It’s the middle of July. A time of year for pool parties, barbecues, campfires. and generally sweating your butt off. It’s a relaxing time of year for the majority of us. But what about the ski bums out there? It’s a long six months (five if you are lucky) until the first big dump of the year. At 46brooklyn, we sympathize with people who are impatiently waiting for things – except rather than waiting to shred the gnar, we’ve been anxiously waiting to shred through Medicare Part D drug pricing data. Good news, drug pricing enthusiasts; we have a big (data) dump for you! After months of work on our newest drug pricing tool, we are pleased to release the new Medicare Part D Drug Pricing Ski Slope dashboard. In this viz, we give you the ability to select one of many drugs (brand and generic, oral solid and non-oral solid), and view the price set by thousands of Part D plans for your selected drug. For good measure, we added a line to show you the true market-based cost of the drug (based on NADAC), so you can see how frustratingly random Part D pricing is by different plans for the same drug. So get your balaclava on and join us as we traverse the Part D drug pricing slopes.
Over the last nine months we have sliced and diced generic drug pricing within Medicaid managed care to arrive at the conclusion that generic prices in Medicaid are subject to wild and seemingly arbitrary distortions. But the million dollar (or should we say $2 billion dollar) question is whether this problem is isolated to Medicaid, or if it is a broader issue plaguing Medicare Part D and Commercial plans as well? We now attempt to bring data into the fold to help answer this question. In this report, we embark on an in depth investigation into the pricing of the top 15 generic drugs in Medicare Part D - drugs that represented roughly a third of overall Part D generic spending in 2017. It turns out that the same arbitrary generic pricing behavior we have observed in Medicaid is alive and well within Part D. If you make it all the way to this report, you will be rewarded with all the math that estimates this problem to be worth over $2 billion in 2017.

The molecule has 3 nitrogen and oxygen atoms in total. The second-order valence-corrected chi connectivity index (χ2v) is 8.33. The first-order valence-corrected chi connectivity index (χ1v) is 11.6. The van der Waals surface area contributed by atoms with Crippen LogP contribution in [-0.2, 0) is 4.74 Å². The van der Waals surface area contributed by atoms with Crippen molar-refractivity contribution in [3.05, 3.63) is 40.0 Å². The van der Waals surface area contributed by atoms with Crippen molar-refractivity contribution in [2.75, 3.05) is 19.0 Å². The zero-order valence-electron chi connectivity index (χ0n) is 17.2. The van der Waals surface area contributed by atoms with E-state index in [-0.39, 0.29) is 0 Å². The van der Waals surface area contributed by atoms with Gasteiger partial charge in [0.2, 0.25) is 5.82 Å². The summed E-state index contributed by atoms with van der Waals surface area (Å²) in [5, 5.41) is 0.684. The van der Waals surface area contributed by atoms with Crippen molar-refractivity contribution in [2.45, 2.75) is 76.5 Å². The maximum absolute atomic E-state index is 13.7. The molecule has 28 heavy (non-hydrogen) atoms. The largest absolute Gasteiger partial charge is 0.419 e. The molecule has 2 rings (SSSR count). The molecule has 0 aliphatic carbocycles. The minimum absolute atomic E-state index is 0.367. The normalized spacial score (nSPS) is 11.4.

Average Wholesale Price (AWP) is a meaningless benchmark price for generic drugs. This has been known for at least a decade, if not longer. But despite its lack of substance, AWP-based payment models just won't go away. Unfortunately the contractual reliance on a benchmark that has no relevance to actual price makes it very difficult for the payer to know if they are getting a good deal or not. They are left to pay a fixed discount off of an unknown combination of meaningless, non-market-based, numbers. Seems like that would be tough sell, but this is drug pricing we are talking about, so of course, it's the norm. For the past couple months, we compiled data to create a visualization to help illustrate the problem that arises by anchoring generic drug costs to AWP. The finished product is embedded in this latest report "Inside AWP: The Arbitrary Pricing Benchmark Used to Pay for Prescription Drugs," along with our observations and analysis.